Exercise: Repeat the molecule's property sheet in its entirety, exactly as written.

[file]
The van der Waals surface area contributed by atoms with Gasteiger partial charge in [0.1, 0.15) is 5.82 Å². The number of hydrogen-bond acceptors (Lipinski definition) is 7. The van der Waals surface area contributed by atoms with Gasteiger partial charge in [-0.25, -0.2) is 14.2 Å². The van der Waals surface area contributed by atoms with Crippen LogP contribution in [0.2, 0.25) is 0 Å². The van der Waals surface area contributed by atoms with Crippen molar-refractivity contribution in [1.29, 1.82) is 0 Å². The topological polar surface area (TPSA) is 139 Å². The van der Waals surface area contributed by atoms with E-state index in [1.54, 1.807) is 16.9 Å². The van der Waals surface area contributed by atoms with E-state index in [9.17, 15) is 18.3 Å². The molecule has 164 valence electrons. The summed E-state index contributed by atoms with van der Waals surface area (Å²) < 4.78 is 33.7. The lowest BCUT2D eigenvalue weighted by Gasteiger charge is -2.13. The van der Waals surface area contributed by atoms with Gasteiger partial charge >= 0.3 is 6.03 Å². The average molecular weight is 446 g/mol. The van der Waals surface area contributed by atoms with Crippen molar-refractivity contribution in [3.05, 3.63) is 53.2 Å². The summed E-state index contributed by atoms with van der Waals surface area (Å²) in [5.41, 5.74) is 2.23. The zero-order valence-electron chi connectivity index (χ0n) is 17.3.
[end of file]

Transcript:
The van der Waals surface area contributed by atoms with Gasteiger partial charge in [0.1, 0.15) is 5.82 Å². The number of hydrogen-bond acceptors (Lipinski definition) is 7. The van der Waals surface area contributed by atoms with Gasteiger partial charge in [-0.25, -0.2) is 14.2 Å². The van der Waals surface area contributed by atoms with Crippen LogP contribution in [0.2, 0.25) is 0 Å². The van der Waals surface area contributed by atoms with Crippen molar-refractivity contribution in [1.29, 1.82) is 0 Å². The topological polar surface area (TPSA) is 139 Å². The van der Waals surface area contributed by atoms with E-state index in [1.54, 1.807) is 16.9 Å². The van der Waals surface area contributed by atoms with E-state index in [9.17, 15) is 18.3 Å². The molecule has 164 valence electrons. The summed E-state index contributed by atoms with van der Waals surface area (Å²) < 4.78 is 33.7. The lowest BCUT2D eigenvalue weighted by Gasteiger charge is -2.13. The van der Waals surface area contributed by atoms with Gasteiger partial charge >= 0.3 is 6.03 Å². The average molecular weight is 446 g/mol. The van der Waals surface area contributed by atoms with Crippen molar-refractivity contribution in [3.05, 3.63) is 53.2 Å². The summed E-state index contributed by atoms with van der Waals surface area (Å²) in [5.41, 5.74) is 2.23. The zero-order valence-electron chi connectivity index (χ0n) is 17.3.